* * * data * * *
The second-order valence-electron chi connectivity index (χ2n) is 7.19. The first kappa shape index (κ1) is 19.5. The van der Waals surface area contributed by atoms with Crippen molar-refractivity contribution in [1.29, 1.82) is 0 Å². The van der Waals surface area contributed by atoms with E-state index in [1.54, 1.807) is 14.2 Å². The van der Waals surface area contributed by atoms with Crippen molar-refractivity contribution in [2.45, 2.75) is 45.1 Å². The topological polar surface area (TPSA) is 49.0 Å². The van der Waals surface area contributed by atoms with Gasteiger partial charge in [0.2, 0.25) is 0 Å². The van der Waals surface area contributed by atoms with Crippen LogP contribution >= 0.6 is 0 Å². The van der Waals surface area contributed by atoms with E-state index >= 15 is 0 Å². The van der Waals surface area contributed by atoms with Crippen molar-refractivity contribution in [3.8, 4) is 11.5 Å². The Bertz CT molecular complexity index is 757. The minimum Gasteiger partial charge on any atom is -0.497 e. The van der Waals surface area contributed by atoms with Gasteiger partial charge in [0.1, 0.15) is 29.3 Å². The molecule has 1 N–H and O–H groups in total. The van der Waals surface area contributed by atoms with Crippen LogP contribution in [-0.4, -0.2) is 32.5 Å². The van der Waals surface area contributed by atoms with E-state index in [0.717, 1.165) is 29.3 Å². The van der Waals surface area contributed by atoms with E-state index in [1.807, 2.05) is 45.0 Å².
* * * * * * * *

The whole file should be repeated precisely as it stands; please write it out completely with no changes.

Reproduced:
The second-order valence-electron chi connectivity index (χ2n) is 7.19. The first kappa shape index (κ1) is 19.5. The van der Waals surface area contributed by atoms with Crippen molar-refractivity contribution in [1.29, 1.82) is 0 Å². The van der Waals surface area contributed by atoms with E-state index in [1.54, 1.807) is 14.2 Å². The van der Waals surface area contributed by atoms with Crippen molar-refractivity contribution in [2.45, 2.75) is 45.1 Å². The topological polar surface area (TPSA) is 49.0 Å². The van der Waals surface area contributed by atoms with Gasteiger partial charge in [0.2, 0.25) is 0 Å². The van der Waals surface area contributed by atoms with Crippen LogP contribution >= 0.6 is 0 Å². The van der Waals surface area contributed by atoms with E-state index >= 15 is 0 Å². The van der Waals surface area contributed by atoms with Crippen molar-refractivity contribution in [3.8, 4) is 11.5 Å². The Bertz CT molecular complexity index is 757. The minimum Gasteiger partial charge on any atom is -0.497 e. The van der Waals surface area contributed by atoms with Gasteiger partial charge in [0.1, 0.15) is 29.3 Å². The molecule has 1 N–H and O–H groups in total. The van der Waals surface area contributed by atoms with Crippen LogP contribution in [-0.4, -0.2) is 32.5 Å². The van der Waals surface area contributed by atoms with E-state index in [0.717, 1.165) is 29.3 Å². The van der Waals surface area contributed by atoms with E-state index in [1.807, 2.05) is 45.0 Å².